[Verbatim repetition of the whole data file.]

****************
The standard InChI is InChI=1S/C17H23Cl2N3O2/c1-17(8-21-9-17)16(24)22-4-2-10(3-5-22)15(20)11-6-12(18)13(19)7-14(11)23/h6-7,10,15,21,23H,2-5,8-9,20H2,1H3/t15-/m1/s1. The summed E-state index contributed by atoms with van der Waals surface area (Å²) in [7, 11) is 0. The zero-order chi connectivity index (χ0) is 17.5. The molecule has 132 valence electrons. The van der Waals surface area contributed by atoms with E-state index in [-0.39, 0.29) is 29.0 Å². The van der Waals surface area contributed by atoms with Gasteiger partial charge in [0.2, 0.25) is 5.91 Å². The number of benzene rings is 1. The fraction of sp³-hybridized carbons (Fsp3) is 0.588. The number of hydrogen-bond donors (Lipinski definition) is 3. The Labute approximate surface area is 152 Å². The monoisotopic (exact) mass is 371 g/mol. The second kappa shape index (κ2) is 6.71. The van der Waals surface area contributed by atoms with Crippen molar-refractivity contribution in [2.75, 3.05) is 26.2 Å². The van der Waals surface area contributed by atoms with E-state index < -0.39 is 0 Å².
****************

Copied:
The standard InChI is InChI=1S/C17H23Cl2N3O2/c1-17(8-21-9-17)16(24)22-4-2-10(3-5-22)15(20)11-6-12(18)13(19)7-14(11)23/h6-7,10,15,21,23H,2-5,8-9,20H2,1H3/t15-/m1/s1. The summed E-state index contributed by atoms with van der Waals surface area (Å²) in [7, 11) is 0. The zero-order chi connectivity index (χ0) is 17.5. The molecule has 132 valence electrons. The van der Waals surface area contributed by atoms with E-state index in [-0.39, 0.29) is 29.0 Å². The van der Waals surface area contributed by atoms with Gasteiger partial charge in [0.2, 0.25) is 5.91 Å². The number of benzene rings is 1. The fraction of sp³-hybridized carbons (Fsp3) is 0.588. The number of hydrogen-bond donors (Lipinski definition) is 3. The Labute approximate surface area is 152 Å². The monoisotopic (exact) mass is 371 g/mol. The second kappa shape index (κ2) is 6.71. The van der Waals surface area contributed by atoms with Crippen molar-refractivity contribution in [2.75, 3.05) is 26.2 Å². The van der Waals surface area contributed by atoms with E-state index < -0.39 is 0 Å².